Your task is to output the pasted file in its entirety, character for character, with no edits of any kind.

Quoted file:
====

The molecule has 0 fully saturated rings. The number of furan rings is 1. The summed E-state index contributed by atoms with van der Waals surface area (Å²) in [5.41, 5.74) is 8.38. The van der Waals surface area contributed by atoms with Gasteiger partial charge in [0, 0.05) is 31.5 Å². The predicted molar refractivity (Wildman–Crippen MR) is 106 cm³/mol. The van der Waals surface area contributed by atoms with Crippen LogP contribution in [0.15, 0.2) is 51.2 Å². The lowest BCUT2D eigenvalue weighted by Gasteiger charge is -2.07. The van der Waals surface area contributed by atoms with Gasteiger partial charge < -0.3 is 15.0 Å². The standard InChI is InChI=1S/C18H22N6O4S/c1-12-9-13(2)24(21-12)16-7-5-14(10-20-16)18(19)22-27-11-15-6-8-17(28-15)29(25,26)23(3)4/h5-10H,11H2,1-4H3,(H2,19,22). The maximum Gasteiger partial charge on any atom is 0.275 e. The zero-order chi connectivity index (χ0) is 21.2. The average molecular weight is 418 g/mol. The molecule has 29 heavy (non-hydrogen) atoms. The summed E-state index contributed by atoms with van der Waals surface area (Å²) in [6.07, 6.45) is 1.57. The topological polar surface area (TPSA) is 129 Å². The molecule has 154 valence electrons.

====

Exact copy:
The molecule has 0 fully saturated rings. The number of furan rings is 1. The summed E-state index contributed by atoms with van der Waals surface area (Å²) in [5.41, 5.74) is 8.38. The van der Waals surface area contributed by atoms with Gasteiger partial charge in [0, 0.05) is 31.5 Å². The predicted molar refractivity (Wildman–Crippen MR) is 106 cm³/mol. The van der Waals surface area contributed by atoms with Crippen LogP contribution in [0.15, 0.2) is 51.2 Å². The lowest BCUT2D eigenvalue weighted by Gasteiger charge is -2.07. The van der Waals surface area contributed by atoms with Gasteiger partial charge < -0.3 is 15.0 Å². The standard InChI is InChI=1S/C18H22N6O4S/c1-12-9-13(2)24(21-12)16-7-5-14(10-20-16)18(19)22-27-11-15-6-8-17(28-15)29(25,26)23(3)4/h5-10H,11H2,1-4H3,(H2,19,22). The maximum Gasteiger partial charge on any atom is 0.275 e. The zero-order chi connectivity index (χ0) is 21.2. The average molecular weight is 418 g/mol. The molecule has 29 heavy (non-hydrogen) atoms. The summed E-state index contributed by atoms with van der Waals surface area (Å²) in [6.07, 6.45) is 1.57. The topological polar surface area (TPSA) is 129 Å². The molecule has 154 valence electrons.